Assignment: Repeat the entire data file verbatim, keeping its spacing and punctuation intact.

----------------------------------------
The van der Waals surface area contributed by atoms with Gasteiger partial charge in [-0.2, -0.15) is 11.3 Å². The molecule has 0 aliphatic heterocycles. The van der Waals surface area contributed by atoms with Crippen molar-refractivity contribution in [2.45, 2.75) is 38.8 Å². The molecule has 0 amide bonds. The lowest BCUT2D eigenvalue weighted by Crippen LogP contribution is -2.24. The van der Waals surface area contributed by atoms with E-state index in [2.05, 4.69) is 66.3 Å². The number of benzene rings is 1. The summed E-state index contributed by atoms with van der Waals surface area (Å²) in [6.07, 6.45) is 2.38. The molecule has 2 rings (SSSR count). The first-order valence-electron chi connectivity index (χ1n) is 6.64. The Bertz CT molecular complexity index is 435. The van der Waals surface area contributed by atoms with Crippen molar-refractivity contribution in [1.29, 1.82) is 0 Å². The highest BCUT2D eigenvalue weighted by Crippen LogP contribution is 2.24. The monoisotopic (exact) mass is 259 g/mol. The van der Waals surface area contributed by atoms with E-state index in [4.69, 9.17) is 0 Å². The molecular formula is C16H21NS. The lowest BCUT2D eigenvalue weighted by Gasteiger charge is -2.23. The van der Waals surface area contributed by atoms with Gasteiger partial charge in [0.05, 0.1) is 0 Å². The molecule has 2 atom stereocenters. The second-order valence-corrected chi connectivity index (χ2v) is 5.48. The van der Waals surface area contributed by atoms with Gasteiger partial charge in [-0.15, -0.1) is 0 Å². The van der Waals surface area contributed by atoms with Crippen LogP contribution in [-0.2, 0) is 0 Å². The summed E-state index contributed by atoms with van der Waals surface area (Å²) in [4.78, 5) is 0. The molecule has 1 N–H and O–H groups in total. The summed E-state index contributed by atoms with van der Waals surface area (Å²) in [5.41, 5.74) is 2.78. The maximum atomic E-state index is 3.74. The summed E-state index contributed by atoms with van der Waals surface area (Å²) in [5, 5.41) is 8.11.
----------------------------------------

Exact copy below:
The van der Waals surface area contributed by atoms with Gasteiger partial charge in [-0.2, -0.15) is 11.3 Å². The molecule has 0 aliphatic heterocycles. The van der Waals surface area contributed by atoms with Crippen molar-refractivity contribution in [2.45, 2.75) is 38.8 Å². The molecule has 0 amide bonds. The lowest BCUT2D eigenvalue weighted by Crippen LogP contribution is -2.24. The van der Waals surface area contributed by atoms with E-state index in [2.05, 4.69) is 66.3 Å². The number of benzene rings is 1. The summed E-state index contributed by atoms with van der Waals surface area (Å²) in [6.07, 6.45) is 2.38. The molecule has 2 rings (SSSR count). The first-order valence-electron chi connectivity index (χ1n) is 6.64. The Bertz CT molecular complexity index is 435. The van der Waals surface area contributed by atoms with Crippen molar-refractivity contribution in [1.29, 1.82) is 0 Å². The highest BCUT2D eigenvalue weighted by Crippen LogP contribution is 2.24. The monoisotopic (exact) mass is 259 g/mol. The van der Waals surface area contributed by atoms with E-state index in [4.69, 9.17) is 0 Å². The molecular formula is C16H21NS. The lowest BCUT2D eigenvalue weighted by Gasteiger charge is -2.23. The van der Waals surface area contributed by atoms with Gasteiger partial charge in [0.05, 0.1) is 0 Å². The molecule has 2 atom stereocenters. The second-order valence-corrected chi connectivity index (χ2v) is 5.48. The van der Waals surface area contributed by atoms with Gasteiger partial charge in [-0.15, -0.1) is 0 Å². The van der Waals surface area contributed by atoms with Crippen LogP contribution in [-0.2, 0) is 0 Å². The summed E-state index contributed by atoms with van der Waals surface area (Å²) in [4.78, 5) is 0. The molecule has 1 N–H and O–H groups in total. The summed E-state index contributed by atoms with van der Waals surface area (Å²) in [5.41, 5.74) is 2.78. The maximum atomic E-state index is 3.74. The summed E-state index contributed by atoms with van der Waals surface area (Å²) in [5, 5.41) is 8.11.